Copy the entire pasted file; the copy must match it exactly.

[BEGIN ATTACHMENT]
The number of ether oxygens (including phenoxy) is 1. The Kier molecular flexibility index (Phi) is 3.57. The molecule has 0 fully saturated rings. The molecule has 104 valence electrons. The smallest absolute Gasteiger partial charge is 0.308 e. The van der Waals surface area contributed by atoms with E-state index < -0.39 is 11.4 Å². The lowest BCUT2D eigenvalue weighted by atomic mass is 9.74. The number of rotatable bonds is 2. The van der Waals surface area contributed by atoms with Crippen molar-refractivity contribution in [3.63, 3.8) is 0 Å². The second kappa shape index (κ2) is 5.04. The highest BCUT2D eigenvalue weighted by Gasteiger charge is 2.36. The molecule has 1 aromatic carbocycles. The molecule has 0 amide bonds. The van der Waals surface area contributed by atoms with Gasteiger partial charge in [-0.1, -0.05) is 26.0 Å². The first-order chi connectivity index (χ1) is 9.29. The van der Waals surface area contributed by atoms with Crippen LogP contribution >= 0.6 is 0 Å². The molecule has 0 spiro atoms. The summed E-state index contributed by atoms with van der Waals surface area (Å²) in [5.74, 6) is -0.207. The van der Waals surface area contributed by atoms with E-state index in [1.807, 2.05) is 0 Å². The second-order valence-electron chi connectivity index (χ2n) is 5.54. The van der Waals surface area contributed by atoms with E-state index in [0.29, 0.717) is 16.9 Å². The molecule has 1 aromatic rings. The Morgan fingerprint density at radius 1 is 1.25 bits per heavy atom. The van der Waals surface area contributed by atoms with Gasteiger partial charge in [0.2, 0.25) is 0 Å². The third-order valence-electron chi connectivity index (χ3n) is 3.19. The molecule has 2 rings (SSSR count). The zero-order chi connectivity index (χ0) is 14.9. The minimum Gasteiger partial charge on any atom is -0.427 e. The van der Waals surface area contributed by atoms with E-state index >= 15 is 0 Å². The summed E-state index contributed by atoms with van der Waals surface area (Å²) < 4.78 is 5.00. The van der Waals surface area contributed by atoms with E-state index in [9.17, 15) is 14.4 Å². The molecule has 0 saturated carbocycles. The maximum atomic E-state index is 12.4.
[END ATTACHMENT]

The number of ether oxygens (including phenoxy) is 1. The Kier molecular flexibility index (Phi) is 3.57. The molecule has 0 fully saturated rings. The molecule has 104 valence electrons. The smallest absolute Gasteiger partial charge is 0.308 e. The van der Waals surface area contributed by atoms with E-state index < -0.39 is 11.4 Å². The lowest BCUT2D eigenvalue weighted by atomic mass is 9.74. The number of rotatable bonds is 2. The van der Waals surface area contributed by atoms with Crippen molar-refractivity contribution in [3.63, 3.8) is 0 Å². The second kappa shape index (κ2) is 5.04. The highest BCUT2D eigenvalue weighted by Gasteiger charge is 2.36. The molecule has 1 aromatic carbocycles. The molecule has 0 amide bonds. The van der Waals surface area contributed by atoms with Gasteiger partial charge in [-0.1, -0.05) is 26.0 Å². The first-order chi connectivity index (χ1) is 9.29. The van der Waals surface area contributed by atoms with Crippen LogP contribution >= 0.6 is 0 Å². The molecule has 0 spiro atoms. The summed E-state index contributed by atoms with van der Waals surface area (Å²) in [5.74, 6) is -0.207. The van der Waals surface area contributed by atoms with E-state index in [1.807, 2.05) is 0 Å². The second-order valence-electron chi connectivity index (χ2n) is 5.54. The van der Waals surface area contributed by atoms with E-state index in [0.29, 0.717) is 16.9 Å². The molecule has 1 aromatic rings. The Morgan fingerprint density at radius 1 is 1.25 bits per heavy atom. The van der Waals surface area contributed by atoms with Gasteiger partial charge in [0.2, 0.25) is 0 Å². The third-order valence-electron chi connectivity index (χ3n) is 3.19. The molecule has 2 rings (SSSR count). The zero-order chi connectivity index (χ0) is 14.9. The minimum Gasteiger partial charge on any atom is -0.427 e. The van der Waals surface area contributed by atoms with E-state index >= 15 is 0 Å². The summed E-state index contributed by atoms with van der Waals surface area (Å²) < 4.78 is 5.00. The van der Waals surface area contributed by atoms with E-state index in [9.17, 15) is 14.4 Å². The molecule has 0 saturated carbocycles. The maximum atomic E-state index is 12.4.